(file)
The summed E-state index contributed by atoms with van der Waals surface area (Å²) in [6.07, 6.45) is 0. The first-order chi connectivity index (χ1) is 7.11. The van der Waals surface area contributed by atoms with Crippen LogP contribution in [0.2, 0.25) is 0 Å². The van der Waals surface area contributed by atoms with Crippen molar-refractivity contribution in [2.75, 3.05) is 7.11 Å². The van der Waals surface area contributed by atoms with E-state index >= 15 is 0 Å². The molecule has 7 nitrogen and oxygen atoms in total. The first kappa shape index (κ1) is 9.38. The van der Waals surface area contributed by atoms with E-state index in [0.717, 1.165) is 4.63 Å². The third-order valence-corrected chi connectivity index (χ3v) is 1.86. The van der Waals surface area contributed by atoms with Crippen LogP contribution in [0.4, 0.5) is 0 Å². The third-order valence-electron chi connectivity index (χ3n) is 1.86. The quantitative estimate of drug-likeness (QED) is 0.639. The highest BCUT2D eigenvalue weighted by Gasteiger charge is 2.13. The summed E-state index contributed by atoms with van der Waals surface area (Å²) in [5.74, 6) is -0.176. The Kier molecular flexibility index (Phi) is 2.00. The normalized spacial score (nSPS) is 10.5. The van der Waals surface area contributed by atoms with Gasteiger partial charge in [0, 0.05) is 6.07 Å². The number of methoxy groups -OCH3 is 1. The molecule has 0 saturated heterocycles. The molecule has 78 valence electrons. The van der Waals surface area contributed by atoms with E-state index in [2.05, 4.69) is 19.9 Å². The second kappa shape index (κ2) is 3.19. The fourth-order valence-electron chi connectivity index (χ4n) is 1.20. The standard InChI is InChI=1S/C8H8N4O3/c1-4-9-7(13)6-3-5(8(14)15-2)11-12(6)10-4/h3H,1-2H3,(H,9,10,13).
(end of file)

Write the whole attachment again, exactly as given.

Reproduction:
The summed E-state index contributed by atoms with van der Waals surface area (Å²) in [6.07, 6.45) is 0. The first-order chi connectivity index (χ1) is 7.11. The van der Waals surface area contributed by atoms with Crippen LogP contribution in [0.2, 0.25) is 0 Å². The van der Waals surface area contributed by atoms with Crippen molar-refractivity contribution in [2.75, 3.05) is 7.11 Å². The van der Waals surface area contributed by atoms with E-state index >= 15 is 0 Å². The molecule has 7 nitrogen and oxygen atoms in total. The first kappa shape index (κ1) is 9.38. The van der Waals surface area contributed by atoms with E-state index in [0.717, 1.165) is 4.63 Å². The third-order valence-corrected chi connectivity index (χ3v) is 1.86. The van der Waals surface area contributed by atoms with Crippen LogP contribution in [0.4, 0.5) is 0 Å². The third-order valence-electron chi connectivity index (χ3n) is 1.86. The quantitative estimate of drug-likeness (QED) is 0.639. The highest BCUT2D eigenvalue weighted by Gasteiger charge is 2.13. The summed E-state index contributed by atoms with van der Waals surface area (Å²) in [5.74, 6) is -0.176. The Kier molecular flexibility index (Phi) is 2.00. The normalized spacial score (nSPS) is 10.5. The van der Waals surface area contributed by atoms with Gasteiger partial charge in [0, 0.05) is 6.07 Å². The number of methoxy groups -OCH3 is 1. The molecule has 0 saturated heterocycles. The molecule has 78 valence electrons. The van der Waals surface area contributed by atoms with E-state index in [2.05, 4.69) is 19.9 Å². The second kappa shape index (κ2) is 3.19. The fourth-order valence-electron chi connectivity index (χ4n) is 1.20. The standard InChI is InChI=1S/C8H8N4O3/c1-4-9-7(13)6-3-5(8(14)15-2)11-12(6)10-4/h3H,1-2H3,(H,9,10,13).